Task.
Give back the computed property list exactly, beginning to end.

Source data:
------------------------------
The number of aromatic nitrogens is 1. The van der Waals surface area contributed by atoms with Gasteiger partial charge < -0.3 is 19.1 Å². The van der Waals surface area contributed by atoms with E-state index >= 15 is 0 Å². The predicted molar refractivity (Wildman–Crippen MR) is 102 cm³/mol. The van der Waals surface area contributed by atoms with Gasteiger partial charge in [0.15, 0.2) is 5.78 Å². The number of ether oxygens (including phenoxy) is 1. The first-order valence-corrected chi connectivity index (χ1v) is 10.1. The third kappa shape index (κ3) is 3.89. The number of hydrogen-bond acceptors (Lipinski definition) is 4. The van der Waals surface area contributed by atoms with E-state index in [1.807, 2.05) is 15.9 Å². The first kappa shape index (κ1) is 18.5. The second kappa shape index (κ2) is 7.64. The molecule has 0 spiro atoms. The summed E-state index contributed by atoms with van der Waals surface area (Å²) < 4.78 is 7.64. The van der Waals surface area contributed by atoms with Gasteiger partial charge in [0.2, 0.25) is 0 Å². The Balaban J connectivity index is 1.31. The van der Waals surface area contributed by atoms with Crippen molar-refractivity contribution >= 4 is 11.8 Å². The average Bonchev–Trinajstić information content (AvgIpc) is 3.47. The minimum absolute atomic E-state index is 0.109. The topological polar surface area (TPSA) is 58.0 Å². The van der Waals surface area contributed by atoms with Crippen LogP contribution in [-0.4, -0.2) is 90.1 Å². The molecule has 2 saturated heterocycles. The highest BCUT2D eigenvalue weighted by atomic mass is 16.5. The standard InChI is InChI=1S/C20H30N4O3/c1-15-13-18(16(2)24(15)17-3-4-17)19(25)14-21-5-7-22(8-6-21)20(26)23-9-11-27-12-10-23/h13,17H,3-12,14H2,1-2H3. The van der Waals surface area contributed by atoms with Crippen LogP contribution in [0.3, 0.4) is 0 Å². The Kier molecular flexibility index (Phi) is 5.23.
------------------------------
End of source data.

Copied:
The number of aromatic nitrogens is 1. The van der Waals surface area contributed by atoms with Gasteiger partial charge < -0.3 is 19.1 Å². The van der Waals surface area contributed by atoms with E-state index >= 15 is 0 Å². The predicted molar refractivity (Wildman–Crippen MR) is 102 cm³/mol. The van der Waals surface area contributed by atoms with Gasteiger partial charge in [0.15, 0.2) is 5.78 Å². The number of ether oxygens (including phenoxy) is 1. The first-order valence-corrected chi connectivity index (χ1v) is 10.1. The third kappa shape index (κ3) is 3.89. The number of hydrogen-bond acceptors (Lipinski definition) is 4. The van der Waals surface area contributed by atoms with E-state index in [1.807, 2.05) is 15.9 Å². The first kappa shape index (κ1) is 18.5. The second kappa shape index (κ2) is 7.64. The molecule has 0 spiro atoms. The summed E-state index contributed by atoms with van der Waals surface area (Å²) < 4.78 is 7.64. The van der Waals surface area contributed by atoms with Gasteiger partial charge in [0.2, 0.25) is 0 Å². The Balaban J connectivity index is 1.31. The van der Waals surface area contributed by atoms with Crippen molar-refractivity contribution >= 4 is 11.8 Å². The average Bonchev–Trinajstić information content (AvgIpc) is 3.47. The minimum absolute atomic E-state index is 0.109. The topological polar surface area (TPSA) is 58.0 Å². The van der Waals surface area contributed by atoms with Crippen LogP contribution in [-0.4, -0.2) is 90.1 Å². The molecule has 2 saturated heterocycles. The highest BCUT2D eigenvalue weighted by atomic mass is 16.5. The standard InChI is InChI=1S/C20H30N4O3/c1-15-13-18(16(2)24(15)17-3-4-17)19(25)14-21-5-7-22(8-6-21)20(26)23-9-11-27-12-10-23/h13,17H,3-12,14H2,1-2H3. The van der Waals surface area contributed by atoms with Crippen LogP contribution in [0.3, 0.4) is 0 Å². The Kier molecular flexibility index (Phi) is 5.23.